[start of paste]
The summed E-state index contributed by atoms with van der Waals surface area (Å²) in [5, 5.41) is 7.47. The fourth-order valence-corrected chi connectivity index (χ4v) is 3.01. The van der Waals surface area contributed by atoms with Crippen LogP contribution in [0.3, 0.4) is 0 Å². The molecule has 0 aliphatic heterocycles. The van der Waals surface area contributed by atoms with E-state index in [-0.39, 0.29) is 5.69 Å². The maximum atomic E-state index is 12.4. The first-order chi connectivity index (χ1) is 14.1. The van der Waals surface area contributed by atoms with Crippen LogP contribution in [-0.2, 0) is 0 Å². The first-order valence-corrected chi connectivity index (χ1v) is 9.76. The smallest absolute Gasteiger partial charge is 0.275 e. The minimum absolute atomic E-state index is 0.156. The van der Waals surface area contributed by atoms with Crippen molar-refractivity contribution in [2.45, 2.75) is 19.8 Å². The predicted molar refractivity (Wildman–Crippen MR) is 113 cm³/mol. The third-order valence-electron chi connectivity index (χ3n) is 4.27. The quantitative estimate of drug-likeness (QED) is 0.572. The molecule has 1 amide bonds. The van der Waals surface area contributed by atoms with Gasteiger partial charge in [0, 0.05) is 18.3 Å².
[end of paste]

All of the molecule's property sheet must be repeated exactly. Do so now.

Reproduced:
The summed E-state index contributed by atoms with van der Waals surface area (Å²) in [5, 5.41) is 7.47. The fourth-order valence-corrected chi connectivity index (χ4v) is 3.01. The van der Waals surface area contributed by atoms with Crippen LogP contribution in [0.3, 0.4) is 0 Å². The molecule has 0 aliphatic heterocycles. The van der Waals surface area contributed by atoms with E-state index in [-0.39, 0.29) is 5.69 Å². The maximum atomic E-state index is 12.4. The first-order chi connectivity index (χ1) is 14.1. The van der Waals surface area contributed by atoms with Crippen LogP contribution in [-0.2, 0) is 0 Å². The first-order valence-corrected chi connectivity index (χ1v) is 9.76. The smallest absolute Gasteiger partial charge is 0.275 e. The minimum absolute atomic E-state index is 0.156. The van der Waals surface area contributed by atoms with Crippen molar-refractivity contribution in [2.45, 2.75) is 19.8 Å². The predicted molar refractivity (Wildman–Crippen MR) is 113 cm³/mol. The third-order valence-electron chi connectivity index (χ3n) is 4.27. The quantitative estimate of drug-likeness (QED) is 0.572. The molecule has 1 amide bonds. The van der Waals surface area contributed by atoms with Gasteiger partial charge in [0, 0.05) is 18.3 Å².